2. To mar; to injure; to deface; hence, to destroy by misuse; to waste. They [the colours] disfigure the stuff and spill the whole workmanship. (Puttenham) Spill not the morning, the quintessence of day, in recreations. (Fuller)
3. To suffer to fall or run out of a vessel; to lose, or suffer to be scattered; applied to fluids and to substances whose particles are small and loose; as, to spill water from a pail; to spill quicksilver from a vessel; to spill powder from a paper; to spill sand or flour.
4. To cause to flow out and be lost or wasted; to shed, or suffer to be shed, as in battle or in manslaughter; as, a man spills another's blood, or his own blood. And to revenge his blood so justly spilt. (Dryden)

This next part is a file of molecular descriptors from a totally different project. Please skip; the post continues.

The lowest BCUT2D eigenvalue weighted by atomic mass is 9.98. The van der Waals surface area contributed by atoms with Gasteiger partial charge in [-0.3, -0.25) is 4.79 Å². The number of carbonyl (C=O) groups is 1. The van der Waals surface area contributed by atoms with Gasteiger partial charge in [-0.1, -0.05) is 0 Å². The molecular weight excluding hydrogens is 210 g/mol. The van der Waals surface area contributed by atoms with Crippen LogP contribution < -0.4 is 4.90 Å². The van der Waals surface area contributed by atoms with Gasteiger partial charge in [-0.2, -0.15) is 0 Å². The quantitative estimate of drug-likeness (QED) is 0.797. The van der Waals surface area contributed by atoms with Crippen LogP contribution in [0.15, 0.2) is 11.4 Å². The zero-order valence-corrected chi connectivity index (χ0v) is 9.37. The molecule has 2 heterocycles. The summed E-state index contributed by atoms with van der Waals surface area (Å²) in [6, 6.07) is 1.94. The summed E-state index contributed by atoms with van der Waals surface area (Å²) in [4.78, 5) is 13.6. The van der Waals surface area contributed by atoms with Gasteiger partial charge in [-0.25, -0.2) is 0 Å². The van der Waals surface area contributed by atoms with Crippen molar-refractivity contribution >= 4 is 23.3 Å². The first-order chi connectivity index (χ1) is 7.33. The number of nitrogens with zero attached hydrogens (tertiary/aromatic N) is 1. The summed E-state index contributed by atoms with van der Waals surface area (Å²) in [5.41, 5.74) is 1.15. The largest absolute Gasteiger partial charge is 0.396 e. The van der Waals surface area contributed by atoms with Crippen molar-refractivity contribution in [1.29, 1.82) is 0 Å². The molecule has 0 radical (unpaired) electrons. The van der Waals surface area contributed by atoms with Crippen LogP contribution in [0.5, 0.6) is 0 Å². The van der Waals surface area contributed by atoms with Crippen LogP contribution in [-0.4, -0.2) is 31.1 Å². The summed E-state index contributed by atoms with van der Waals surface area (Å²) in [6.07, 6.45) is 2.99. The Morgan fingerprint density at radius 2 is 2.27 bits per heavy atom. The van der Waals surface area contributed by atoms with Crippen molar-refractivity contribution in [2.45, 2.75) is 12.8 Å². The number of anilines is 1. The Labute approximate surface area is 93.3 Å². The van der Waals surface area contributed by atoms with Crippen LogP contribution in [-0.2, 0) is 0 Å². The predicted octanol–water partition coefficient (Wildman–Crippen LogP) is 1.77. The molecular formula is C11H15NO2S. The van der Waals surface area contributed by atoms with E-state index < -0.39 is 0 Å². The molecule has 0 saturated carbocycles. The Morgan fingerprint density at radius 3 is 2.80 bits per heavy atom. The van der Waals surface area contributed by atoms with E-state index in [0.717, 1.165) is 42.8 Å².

5. To relieve a sail from the pressure of the wind, so that it can be more easily reefed or furled, or to lessen the strain. Spilling line, a rope used for spilling, or dislodging, the wind from the belly of a sail. Spill, n. An instance of spilling. Oil spill, an accidental release of oil, usually into the ocean, due to damage to an oil tanker or uncontrolled release from an underwater well.
Origin: OE. Spillen,sually, to destroy, AS. Spillan, spildan, to destroy; akin to Icel. Spilla to destroy, Sw. Spilla to spill, Dan. Spilde,G. & D. Spillen to squander, OHG. Spildan.
Origin: Spilt; Spilling.
Origin: Cf. Spell a splinter.